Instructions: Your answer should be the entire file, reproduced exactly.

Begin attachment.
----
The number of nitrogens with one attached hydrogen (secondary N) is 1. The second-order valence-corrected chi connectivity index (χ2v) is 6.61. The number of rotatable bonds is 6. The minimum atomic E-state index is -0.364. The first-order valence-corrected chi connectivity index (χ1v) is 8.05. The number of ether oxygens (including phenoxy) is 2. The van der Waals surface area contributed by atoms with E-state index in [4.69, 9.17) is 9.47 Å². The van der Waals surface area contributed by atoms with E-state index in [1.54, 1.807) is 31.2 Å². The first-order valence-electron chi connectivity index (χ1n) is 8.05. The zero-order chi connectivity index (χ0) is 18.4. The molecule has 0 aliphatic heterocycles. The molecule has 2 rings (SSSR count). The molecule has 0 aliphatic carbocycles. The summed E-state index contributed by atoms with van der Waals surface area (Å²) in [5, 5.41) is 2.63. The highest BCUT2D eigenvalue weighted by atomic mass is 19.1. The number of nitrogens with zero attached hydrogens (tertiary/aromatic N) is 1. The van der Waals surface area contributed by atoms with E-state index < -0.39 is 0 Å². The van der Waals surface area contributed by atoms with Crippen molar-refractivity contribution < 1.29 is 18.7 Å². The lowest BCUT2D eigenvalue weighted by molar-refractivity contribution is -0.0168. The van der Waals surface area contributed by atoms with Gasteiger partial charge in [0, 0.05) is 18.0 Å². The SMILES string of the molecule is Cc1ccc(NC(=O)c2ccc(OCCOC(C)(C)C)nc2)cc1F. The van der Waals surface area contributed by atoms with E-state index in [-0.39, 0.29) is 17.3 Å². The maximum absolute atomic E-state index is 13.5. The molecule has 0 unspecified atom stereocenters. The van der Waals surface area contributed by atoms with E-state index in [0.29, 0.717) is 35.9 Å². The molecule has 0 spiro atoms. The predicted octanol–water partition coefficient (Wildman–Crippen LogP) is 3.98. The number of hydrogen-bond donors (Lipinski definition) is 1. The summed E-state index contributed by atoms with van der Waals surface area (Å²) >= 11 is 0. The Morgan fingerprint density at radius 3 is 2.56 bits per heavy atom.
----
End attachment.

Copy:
The number of nitrogens with one attached hydrogen (secondary N) is 1. The second-order valence-corrected chi connectivity index (χ2v) is 6.61. The number of rotatable bonds is 6. The minimum atomic E-state index is -0.364. The first-order valence-corrected chi connectivity index (χ1v) is 8.05. The number of ether oxygens (including phenoxy) is 2. The van der Waals surface area contributed by atoms with E-state index in [4.69, 9.17) is 9.47 Å². The van der Waals surface area contributed by atoms with E-state index in [1.54, 1.807) is 31.2 Å². The first-order valence-electron chi connectivity index (χ1n) is 8.05. The zero-order chi connectivity index (χ0) is 18.4. The molecule has 0 aliphatic heterocycles. The molecule has 2 rings (SSSR count). The molecule has 0 aliphatic carbocycles. The summed E-state index contributed by atoms with van der Waals surface area (Å²) in [5, 5.41) is 2.63. The highest BCUT2D eigenvalue weighted by atomic mass is 19.1. The number of nitrogens with zero attached hydrogens (tertiary/aromatic N) is 1. The van der Waals surface area contributed by atoms with E-state index < -0.39 is 0 Å². The van der Waals surface area contributed by atoms with Crippen molar-refractivity contribution < 1.29 is 18.7 Å². The lowest BCUT2D eigenvalue weighted by molar-refractivity contribution is -0.0168. The van der Waals surface area contributed by atoms with Gasteiger partial charge in [0, 0.05) is 18.0 Å². The SMILES string of the molecule is Cc1ccc(NC(=O)c2ccc(OCCOC(C)(C)C)nc2)cc1F. The van der Waals surface area contributed by atoms with E-state index in [-0.39, 0.29) is 17.3 Å². The maximum absolute atomic E-state index is 13.5. The molecule has 0 unspecified atom stereocenters. The van der Waals surface area contributed by atoms with E-state index in [0.29, 0.717) is 35.9 Å². The molecule has 0 spiro atoms. The predicted octanol–water partition coefficient (Wildman–Crippen LogP) is 3.98. The number of hydrogen-bond donors (Lipinski definition) is 1. The summed E-state index contributed by atoms with van der Waals surface area (Å²) >= 11 is 0. The Morgan fingerprint density at radius 3 is 2.56 bits per heavy atom.